The use of promotions and contests in connection with online and mobile marketing can be a dynamic and cost-effective way to increase conversions, build a database of engaged consumers and increase brand awareness. However, businesses must be aware of the fact that governmental entities, including the Federal Trade Commission (FTC), Federal Communications Commission (FCC) and various state attorneys general, are tasked with regulating, investigating and sanctioning non-compliant marketing practices. In this article we address the legal issues surrounding the promotion-related online and mobile marketing space.
Online and Mobile Sweepstakes Marketing
The appeal of promotional contests, games and sweepstakes is obvious: consumers are attracted by the opportunity to win prizes. Despite the allure of the sweepstakes model, there are specific state and federal laws that apply to promotional games, as well as platform rules for marketing on social media websites, such as Facebook®, Instagram® and Twitter®. You could incur substantial liability if these laws and platform rules are not closely followed.
In assessing your liability risk, the baseline question to ask is whether the promotion is a game of chance or skill. Games of chance are considered illegal lotteries, unless there is a free means of entry, with no strings attached. Alternatively, games of skill are an enticing option; but, depending on the structure of the prizes awarded and the degree of participation of the entity running the promotion, certain anti-gambling laws may still apply.
When running such contests, it is important that your associated marketing approach comply with other applicable laws and guidelines. For example, you must at all times comply with intellectual property laws. This is especially true when you are offering the opportunity to win a prize that carries a registered trademark, such as an iPhone®, or when you are marketing your contest within a social media environment, such as Facebook®, and you wish to use the Facebook® name and/or logo in your marketing material.
Blog and Social Media Website Marketing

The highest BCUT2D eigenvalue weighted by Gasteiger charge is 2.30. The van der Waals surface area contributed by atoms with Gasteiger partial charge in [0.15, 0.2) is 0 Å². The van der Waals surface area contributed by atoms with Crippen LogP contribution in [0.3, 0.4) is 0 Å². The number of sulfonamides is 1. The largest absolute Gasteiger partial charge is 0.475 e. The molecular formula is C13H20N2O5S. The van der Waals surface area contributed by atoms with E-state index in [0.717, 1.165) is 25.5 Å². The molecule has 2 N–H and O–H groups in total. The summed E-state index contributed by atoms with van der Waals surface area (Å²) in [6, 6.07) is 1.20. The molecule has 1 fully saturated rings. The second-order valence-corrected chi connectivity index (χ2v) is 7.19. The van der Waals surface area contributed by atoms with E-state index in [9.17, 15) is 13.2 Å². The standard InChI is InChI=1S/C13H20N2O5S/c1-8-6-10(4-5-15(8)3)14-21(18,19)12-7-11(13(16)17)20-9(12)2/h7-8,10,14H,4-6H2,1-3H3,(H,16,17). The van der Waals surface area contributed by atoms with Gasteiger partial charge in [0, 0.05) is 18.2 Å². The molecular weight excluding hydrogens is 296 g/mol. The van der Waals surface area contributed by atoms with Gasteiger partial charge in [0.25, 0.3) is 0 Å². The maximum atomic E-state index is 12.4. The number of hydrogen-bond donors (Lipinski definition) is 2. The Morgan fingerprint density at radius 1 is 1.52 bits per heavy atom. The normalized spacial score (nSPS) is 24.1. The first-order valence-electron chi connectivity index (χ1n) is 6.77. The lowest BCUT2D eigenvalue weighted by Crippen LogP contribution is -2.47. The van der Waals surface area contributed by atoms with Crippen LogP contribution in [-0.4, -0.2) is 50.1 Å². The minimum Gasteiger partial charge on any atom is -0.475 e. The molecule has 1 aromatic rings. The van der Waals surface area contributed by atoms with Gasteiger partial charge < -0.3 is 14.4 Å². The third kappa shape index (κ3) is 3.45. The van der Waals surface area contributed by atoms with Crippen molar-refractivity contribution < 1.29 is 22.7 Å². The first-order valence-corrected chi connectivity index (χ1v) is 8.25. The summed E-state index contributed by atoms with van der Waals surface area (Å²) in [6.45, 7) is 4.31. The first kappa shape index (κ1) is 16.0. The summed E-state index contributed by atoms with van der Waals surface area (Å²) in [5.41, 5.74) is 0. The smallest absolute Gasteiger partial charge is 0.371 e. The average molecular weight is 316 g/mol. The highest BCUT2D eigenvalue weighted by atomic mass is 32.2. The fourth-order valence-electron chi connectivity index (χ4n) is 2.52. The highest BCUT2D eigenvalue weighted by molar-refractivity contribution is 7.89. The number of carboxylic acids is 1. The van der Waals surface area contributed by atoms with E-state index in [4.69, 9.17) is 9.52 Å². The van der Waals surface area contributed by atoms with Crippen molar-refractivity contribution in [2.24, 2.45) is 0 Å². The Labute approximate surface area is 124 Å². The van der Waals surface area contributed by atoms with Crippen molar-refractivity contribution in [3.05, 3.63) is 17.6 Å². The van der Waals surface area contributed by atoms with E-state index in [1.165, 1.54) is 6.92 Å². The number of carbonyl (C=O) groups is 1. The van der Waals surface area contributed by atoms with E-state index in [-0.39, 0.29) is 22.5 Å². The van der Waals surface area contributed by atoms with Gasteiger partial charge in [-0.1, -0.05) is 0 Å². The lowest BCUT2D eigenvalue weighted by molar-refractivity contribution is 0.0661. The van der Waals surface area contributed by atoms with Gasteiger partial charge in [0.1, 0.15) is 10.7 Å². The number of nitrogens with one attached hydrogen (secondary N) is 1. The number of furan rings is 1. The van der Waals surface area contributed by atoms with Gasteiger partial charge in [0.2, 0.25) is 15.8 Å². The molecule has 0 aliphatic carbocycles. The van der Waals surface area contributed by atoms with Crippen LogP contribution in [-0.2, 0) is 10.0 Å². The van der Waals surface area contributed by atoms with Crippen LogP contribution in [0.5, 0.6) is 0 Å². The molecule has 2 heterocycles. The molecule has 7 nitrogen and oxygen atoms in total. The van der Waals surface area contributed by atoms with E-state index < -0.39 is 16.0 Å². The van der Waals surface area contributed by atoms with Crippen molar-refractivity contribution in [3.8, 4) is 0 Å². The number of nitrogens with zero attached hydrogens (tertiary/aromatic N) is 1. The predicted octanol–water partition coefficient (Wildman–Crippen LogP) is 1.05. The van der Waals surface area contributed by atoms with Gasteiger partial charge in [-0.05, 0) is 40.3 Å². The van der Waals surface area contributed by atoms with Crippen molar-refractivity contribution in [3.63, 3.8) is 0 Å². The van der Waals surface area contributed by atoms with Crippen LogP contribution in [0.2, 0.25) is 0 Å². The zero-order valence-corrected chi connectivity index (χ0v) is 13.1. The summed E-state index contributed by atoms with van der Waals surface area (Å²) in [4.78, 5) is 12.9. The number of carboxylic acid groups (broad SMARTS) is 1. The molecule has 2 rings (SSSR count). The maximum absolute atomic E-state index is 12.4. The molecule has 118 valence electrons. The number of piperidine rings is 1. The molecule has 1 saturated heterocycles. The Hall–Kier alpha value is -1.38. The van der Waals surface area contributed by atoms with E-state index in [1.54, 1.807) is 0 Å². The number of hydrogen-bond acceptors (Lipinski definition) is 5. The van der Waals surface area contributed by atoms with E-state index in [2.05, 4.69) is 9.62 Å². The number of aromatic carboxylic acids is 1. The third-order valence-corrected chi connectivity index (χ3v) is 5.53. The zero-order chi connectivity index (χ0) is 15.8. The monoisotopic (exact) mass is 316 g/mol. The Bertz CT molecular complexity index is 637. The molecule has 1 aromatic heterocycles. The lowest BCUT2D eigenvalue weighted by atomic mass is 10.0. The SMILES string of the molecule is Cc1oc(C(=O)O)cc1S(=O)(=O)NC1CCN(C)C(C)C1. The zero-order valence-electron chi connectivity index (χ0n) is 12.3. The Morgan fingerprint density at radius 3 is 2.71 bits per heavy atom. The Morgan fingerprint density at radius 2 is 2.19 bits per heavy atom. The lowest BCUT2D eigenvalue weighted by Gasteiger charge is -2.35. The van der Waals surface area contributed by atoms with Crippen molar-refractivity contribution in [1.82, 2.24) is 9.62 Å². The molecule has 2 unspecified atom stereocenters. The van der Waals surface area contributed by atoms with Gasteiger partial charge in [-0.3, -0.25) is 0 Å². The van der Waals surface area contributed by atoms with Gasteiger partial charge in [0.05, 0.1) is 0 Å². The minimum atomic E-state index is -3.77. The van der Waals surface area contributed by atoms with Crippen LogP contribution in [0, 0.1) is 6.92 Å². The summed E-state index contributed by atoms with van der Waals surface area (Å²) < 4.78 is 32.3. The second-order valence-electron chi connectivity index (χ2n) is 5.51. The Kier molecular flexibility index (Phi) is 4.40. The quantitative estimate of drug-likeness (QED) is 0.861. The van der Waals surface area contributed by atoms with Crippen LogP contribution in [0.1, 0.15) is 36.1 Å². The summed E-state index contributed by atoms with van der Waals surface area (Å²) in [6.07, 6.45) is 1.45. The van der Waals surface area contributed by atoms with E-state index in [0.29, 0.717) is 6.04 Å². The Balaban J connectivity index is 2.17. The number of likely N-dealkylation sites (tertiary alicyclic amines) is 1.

Although a slightly different approach to contests and games, several businesses have recognized the promotional advantages of incorporating their branded messages within various blogs and Internet web pages. Some have even begun creating fake blog/social networking site pages masquerading as review sites, and posting fake articles that include paid testimonials.
While potentially lucrative, this conflation of marketing with blogs/social networking media carries significant liability risk. Because of the historical nature of the Internet as a place for the public to voice their opinions, there is an expectation that the blogger/site member in question is not a paid spokesperson. But when a blogger/site member is engaged in marketing products for a fee, or when that person is an employee of a company that is selling products on the blog, there is an inherent conflict of interest when these relationships are not properly disclosed. Under those circumstances, the blog/website can amount to a form of deceptive marketing.
In fact, the FTC recently updated its Guides Concerning the Use of Endorsements and Testimonials in Advertising to address these issues. The essence of the guidelines is that online marketing material must prominently display a disclaimer that informs the reader of any financial interests that the bloggers or writers have in connection with the products being featured/discussed. Similarly, the author of a fake article must disclose: 1) that the article is not real, but rather, a marketing device; and 2) what the author stands to gain in connection with writing/posting same.